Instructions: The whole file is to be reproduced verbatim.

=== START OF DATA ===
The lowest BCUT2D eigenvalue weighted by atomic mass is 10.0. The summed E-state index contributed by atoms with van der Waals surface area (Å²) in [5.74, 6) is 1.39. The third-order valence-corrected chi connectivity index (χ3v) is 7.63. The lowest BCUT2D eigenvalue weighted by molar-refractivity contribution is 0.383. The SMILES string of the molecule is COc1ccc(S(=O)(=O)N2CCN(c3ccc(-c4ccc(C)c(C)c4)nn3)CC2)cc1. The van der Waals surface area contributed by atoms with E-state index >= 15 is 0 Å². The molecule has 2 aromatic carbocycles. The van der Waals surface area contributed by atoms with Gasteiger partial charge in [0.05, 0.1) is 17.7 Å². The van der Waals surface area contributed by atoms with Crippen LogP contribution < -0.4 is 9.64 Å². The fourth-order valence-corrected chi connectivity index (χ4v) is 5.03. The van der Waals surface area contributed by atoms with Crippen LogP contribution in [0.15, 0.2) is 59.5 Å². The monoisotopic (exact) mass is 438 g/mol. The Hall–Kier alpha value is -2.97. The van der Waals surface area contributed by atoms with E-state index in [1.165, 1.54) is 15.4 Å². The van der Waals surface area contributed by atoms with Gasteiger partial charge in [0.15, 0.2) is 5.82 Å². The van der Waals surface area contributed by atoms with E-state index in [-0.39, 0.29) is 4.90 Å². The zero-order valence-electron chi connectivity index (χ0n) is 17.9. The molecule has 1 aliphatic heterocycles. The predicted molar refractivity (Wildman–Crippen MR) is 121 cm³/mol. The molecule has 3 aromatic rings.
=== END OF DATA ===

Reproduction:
The lowest BCUT2D eigenvalue weighted by atomic mass is 10.0. The summed E-state index contributed by atoms with van der Waals surface area (Å²) in [5.74, 6) is 1.39. The third-order valence-corrected chi connectivity index (χ3v) is 7.63. The lowest BCUT2D eigenvalue weighted by molar-refractivity contribution is 0.383. The SMILES string of the molecule is COc1ccc(S(=O)(=O)N2CCN(c3ccc(-c4ccc(C)c(C)c4)nn3)CC2)cc1. The van der Waals surface area contributed by atoms with E-state index >= 15 is 0 Å². The molecule has 2 aromatic carbocycles. The van der Waals surface area contributed by atoms with Gasteiger partial charge in [0.05, 0.1) is 17.7 Å². The van der Waals surface area contributed by atoms with Crippen LogP contribution < -0.4 is 9.64 Å². The fourth-order valence-corrected chi connectivity index (χ4v) is 5.03. The van der Waals surface area contributed by atoms with Crippen LogP contribution in [0.15, 0.2) is 59.5 Å². The monoisotopic (exact) mass is 438 g/mol. The Hall–Kier alpha value is -2.97. The van der Waals surface area contributed by atoms with E-state index in [1.165, 1.54) is 15.4 Å². The van der Waals surface area contributed by atoms with Gasteiger partial charge in [0.15, 0.2) is 5.82 Å². The van der Waals surface area contributed by atoms with E-state index in [-0.39, 0.29) is 4.90 Å². The zero-order valence-electron chi connectivity index (χ0n) is 17.9. The molecule has 1 aliphatic heterocycles. The predicted molar refractivity (Wildman–Crippen MR) is 121 cm³/mol. The molecule has 3 aromatic rings.